Movement and text are ancient interfaces that people
respond to regardless of their gender or ethnicity.
In the Fish-Bird project, the robots use movement to
convey awareness – for example, they turn to face
a person entering the installation space. Changes of
speed and direction are used to convey mood and intention.
A robot indicates dissatisfaction or frustration during
interaction with a human or robot participant by accelerating
to a distant corner, where it remains facing the walls
until its ‘mood’ changes.
The manner in which the participants move in the space,
their proximity to the robots, and the time spent with
them determines the behaviour of the robots towards
them. In a way, human participants try to read the ‘body
language’ of the robots and the robots the body
language of the participants. Fish-Bird has seven behavioural
patterns based on the seven days of the week. For example,
they seem to be more ‘happy’ and ‘energetic’
on a Friday and they tend to be more ‘lethargic’
on a Monday. The way that the robots interact with a
participant depends on six basic conditions: a) the
day of the week; b) the state of the ‘relationship’
between the robots; c) how they ‘feel’ about
themselves; d) how much time the participant spends
in the installation space; e) his/her proximity to the
robots and f) his/her ‘body language.’
Overt communication between the robots and human participants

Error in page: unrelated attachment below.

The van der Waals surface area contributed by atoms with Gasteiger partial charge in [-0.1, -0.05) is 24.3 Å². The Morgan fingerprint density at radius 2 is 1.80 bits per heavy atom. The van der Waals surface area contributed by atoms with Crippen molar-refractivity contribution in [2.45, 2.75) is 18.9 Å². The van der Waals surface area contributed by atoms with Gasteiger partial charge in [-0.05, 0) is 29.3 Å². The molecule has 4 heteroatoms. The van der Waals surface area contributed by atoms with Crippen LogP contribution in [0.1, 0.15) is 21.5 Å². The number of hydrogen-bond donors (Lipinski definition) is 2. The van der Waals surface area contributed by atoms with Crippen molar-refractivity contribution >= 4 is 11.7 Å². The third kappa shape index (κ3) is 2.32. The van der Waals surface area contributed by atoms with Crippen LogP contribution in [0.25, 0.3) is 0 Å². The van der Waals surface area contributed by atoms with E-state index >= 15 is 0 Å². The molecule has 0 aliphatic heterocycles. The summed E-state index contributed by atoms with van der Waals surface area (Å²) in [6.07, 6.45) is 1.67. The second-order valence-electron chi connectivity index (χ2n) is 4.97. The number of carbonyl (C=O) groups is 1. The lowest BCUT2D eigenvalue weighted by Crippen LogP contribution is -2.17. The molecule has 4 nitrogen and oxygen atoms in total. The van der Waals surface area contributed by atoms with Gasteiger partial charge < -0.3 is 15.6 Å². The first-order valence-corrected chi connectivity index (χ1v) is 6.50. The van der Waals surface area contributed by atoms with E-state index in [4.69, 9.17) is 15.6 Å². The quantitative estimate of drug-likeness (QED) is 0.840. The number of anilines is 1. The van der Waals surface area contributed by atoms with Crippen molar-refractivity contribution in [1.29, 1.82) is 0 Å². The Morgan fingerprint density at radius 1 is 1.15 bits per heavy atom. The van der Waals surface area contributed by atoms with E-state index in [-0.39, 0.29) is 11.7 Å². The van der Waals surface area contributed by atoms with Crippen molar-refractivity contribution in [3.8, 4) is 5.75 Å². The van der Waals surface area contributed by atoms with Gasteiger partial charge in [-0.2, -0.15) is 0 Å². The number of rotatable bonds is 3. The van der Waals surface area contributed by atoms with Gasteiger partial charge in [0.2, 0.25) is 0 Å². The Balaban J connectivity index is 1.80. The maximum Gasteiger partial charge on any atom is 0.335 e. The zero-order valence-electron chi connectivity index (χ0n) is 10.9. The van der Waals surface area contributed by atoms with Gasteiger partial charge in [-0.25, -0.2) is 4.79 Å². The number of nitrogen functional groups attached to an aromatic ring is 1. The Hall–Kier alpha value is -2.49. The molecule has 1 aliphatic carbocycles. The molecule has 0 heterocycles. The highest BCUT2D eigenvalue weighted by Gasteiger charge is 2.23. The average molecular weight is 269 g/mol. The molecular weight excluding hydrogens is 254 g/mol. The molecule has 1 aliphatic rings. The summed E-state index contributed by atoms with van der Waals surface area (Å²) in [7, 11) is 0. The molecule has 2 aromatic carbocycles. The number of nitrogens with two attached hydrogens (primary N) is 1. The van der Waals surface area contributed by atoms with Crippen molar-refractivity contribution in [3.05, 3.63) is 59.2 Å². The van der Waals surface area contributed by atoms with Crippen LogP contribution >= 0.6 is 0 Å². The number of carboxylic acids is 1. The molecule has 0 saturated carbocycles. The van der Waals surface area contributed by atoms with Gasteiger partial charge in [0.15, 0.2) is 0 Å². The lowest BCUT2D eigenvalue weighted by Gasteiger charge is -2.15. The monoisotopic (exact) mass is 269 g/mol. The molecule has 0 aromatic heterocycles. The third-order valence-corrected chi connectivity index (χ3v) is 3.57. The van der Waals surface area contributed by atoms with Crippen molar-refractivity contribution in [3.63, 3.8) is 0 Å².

occurs through the medium of written text. Miniature
thermal printers integrated with the wheel chairs to
produce the ‘handwritten’ text. A text phrase
is assembled from digitized bitmaps of the glyphs in
the chosen fonts, and printed sideways onto a slip of
paper that is cut and released to fall to the floor.
Several of these slips of paper can be seen in the photo
on the previous page, and
the printer can be seen mounted at the right side of
the wheelchair in the adjacent photo.
Each wheelchair writes in a cursive font that reflects
its ‘personality.’ Different fonts also
serve as a practical cue that assists the audience to
identify existing text written by a particular character.
The written messages are subdivided into two categories:
personal messages communicated between the two robots,
and messages written by a robot to a human participant.
Personal messages are selected from fragments of love-letters
offered by friends, from the poetry of Anna Akhmatova,
and from text composed by Velonaki. Text can also be
composed by the system in real time.